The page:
First Class Scout: QB JJ McCarthy

JJ McCarthy has been the second coming for many Michigan fans for quite a while now.

The five-star quarterback out of Nazareth Academy in Illinois has been committed to the Wolverines for over a year now, and with the uncertainty surrounding the IHSA’s decision regarding this upcoming football season, the upcoming senior announced he would be transferring to powerhouse IMG Academy. The move now allowing him to enroll early in Ann Arbor.

I decided to watch a couple of his games to figure out what Michigan was going to be getting once he arrives on campus, what kind of player McCarthy really is, and how he’s developed so far as he enters his senior season.

The first thing you notice about JJ McCarthy is his arm. Not just how far he can throw it, but how he throws it. Balls explode out of his hand regardless of if they’re an 8 yard slant or a post route deep down the middle of the field.

His accuracy is elite in the short and intermediate game but needs work in the deep game as he will miss long on a couple of deep shots from time to time. He’s capable of making every single throw on the field, consistently. But I’d like to see him develop a little more touch on his throws deep down the field. His arm talent is elite and from the moment he steps on campus, there aren’t going to be many quarterbacks in the country that can make the toughest throws with as much ease as him.

Part of the reason that he makes the throws so easy, is because of his exceptional footwork.

Nazareth’s first touchdown in an eventual State Championship game romp over St. Charles North is largely due to a 4th down conversion then-sophomore McCarthy made rolling out to his right and finding a receiver with a safety just over the top. It’s a nice throw and a nice catch, but what really stuck out to me was how clean and easy his footwork is. He operates in the pocket with an incredible sense of awareness, and this allows him to understand he’s able to reset his feet quickly and deliver an accurate strike in a crucial situation.

The calmness and awareness to focus on the small things is incredibly impressive for a sophomore in the biggest game of his career to date. 

Mobility wise, he’s got some Shea Patterson in him when it comes to escaping the pocket. The difference being that McCarthy uses his mobility as a means to extend plays for his arm, not necessarily to pick up yards. That being said, he can absolutely pick up 15-20 yards and get out of bounds if the defense gives it to him. I just wouldn’t use him on designed QB runs.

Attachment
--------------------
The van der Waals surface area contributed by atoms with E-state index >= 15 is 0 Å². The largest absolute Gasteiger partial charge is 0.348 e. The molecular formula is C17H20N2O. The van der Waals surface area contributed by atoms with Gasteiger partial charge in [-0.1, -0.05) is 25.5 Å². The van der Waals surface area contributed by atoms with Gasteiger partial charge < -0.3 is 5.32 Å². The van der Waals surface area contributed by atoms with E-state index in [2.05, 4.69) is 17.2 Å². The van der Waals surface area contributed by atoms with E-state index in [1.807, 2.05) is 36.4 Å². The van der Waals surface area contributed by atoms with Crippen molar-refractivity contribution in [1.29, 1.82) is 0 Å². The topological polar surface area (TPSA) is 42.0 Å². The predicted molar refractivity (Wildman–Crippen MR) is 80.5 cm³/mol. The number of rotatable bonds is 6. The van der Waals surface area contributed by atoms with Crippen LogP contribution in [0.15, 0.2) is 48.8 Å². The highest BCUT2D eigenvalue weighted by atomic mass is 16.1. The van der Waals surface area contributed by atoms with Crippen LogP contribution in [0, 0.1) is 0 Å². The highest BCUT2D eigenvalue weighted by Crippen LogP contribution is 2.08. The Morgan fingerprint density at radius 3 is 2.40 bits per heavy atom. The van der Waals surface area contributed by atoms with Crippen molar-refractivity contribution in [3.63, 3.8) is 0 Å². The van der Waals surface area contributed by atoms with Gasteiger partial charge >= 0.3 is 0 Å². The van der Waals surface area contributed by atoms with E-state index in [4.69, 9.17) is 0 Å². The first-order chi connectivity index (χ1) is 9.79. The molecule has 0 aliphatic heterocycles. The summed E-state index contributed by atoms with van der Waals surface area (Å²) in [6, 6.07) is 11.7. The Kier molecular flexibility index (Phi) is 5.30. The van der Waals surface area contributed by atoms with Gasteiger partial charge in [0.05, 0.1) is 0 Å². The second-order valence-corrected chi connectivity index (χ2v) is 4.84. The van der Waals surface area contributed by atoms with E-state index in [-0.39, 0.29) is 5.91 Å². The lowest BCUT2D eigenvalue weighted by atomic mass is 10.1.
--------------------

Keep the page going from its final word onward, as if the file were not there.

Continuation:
There is some worry for me when he extends plays because it’s probably when McCarthy gets a little too gunslinger with it. That play results in McCarthy traveling 10-15 yards backwards before firing a rope to a receiver for a first down. It’s a great play, and a great throw, albeit very dangerous. It’s not something I project will be a good idea in Big Ten games, but if McCarthy understands the time and place as to making that decision, it mitigates my concern a ton.

This play ends up completed, but McCarthy makes a couple pretty dangerous decisions that work out well enough for him. Caveat here: McCarthy had a broken wrist going into this game, so he may not have had a great grip on the ball to throw it away quickly. 

When he sits in the pocket with clean footwork, he’s about as good as it gets. But when the play breaks down and he’s forced horizontally, the small windows he tries to fit balls into will result in more turnovers.

A lot of the time his gunslinger mentality works out great, but not a lot of teams in the country have the ability to matchup talent-wise with McCarthy and his arsenal of receivers. 

Against Illinois powerhouse Mount Carmel, McCarthy went 8-23 with three interceptions in a 37-13 loss in last years state title game. Mount Carmel had a special scout team quarterback, Head Coach and former Heisman Finalist Jordan Lynch, to prepare for McCarthy and the Caravan came out in full force to force McCarthy out of his comfort zone.

To McCarthy’s credit, he hasn’t run from it and instead used it as fuel to improve himself.

Improvement that will only be exacerbated by the coaching and college ready talent he’ll have around him at IMG. I’m actually glad he went to IMG for his future development. No disrespect to Tim Racki and the absolute powerhouse that he’s built at Nazareth, but the teams on IMG’s slate will be able to take advantage of McCarthy’s small mistakes and capitalize. It’s why I see a lot of former Washington QB Jake Browning in him.

Player Comparison: Washington QB Jake Browning

Browning was a talented gunslinger that threw for 46 touchdowns his second year at the helm, and occasionally infuriated Huskie fans by getting a little reckless with the ball later in his career. 

One play that sticks out is a low snap that McCarthy drops, and then under duress fires his bubble screen while being hit. It’s a ball that needs to just be eaten at the college level, and should have resulted in a 10 yard loss if not for the refs blowing the play dead.

247Sports gave him a Kyle Allen comparison, and it’s one that I like a lot as well.

McCarthy is about 6’2, 190 so he’s a bit more slender than a B1G caliber quarterback, but he should have plenty of time to grow and fill out his frame.

At the end of the day, he’s an elite quarterback prospect with an insanely elite arm with great accuracy and footwork that needs to work on his decision making a little bit.

With a focus on improvement and plenty of talent around him, I think he’s going to end up being one of the best Michigan quarterbacks in recent memory.

Photo Credit: JJ McCarthy/Twitter

Harry Hillman
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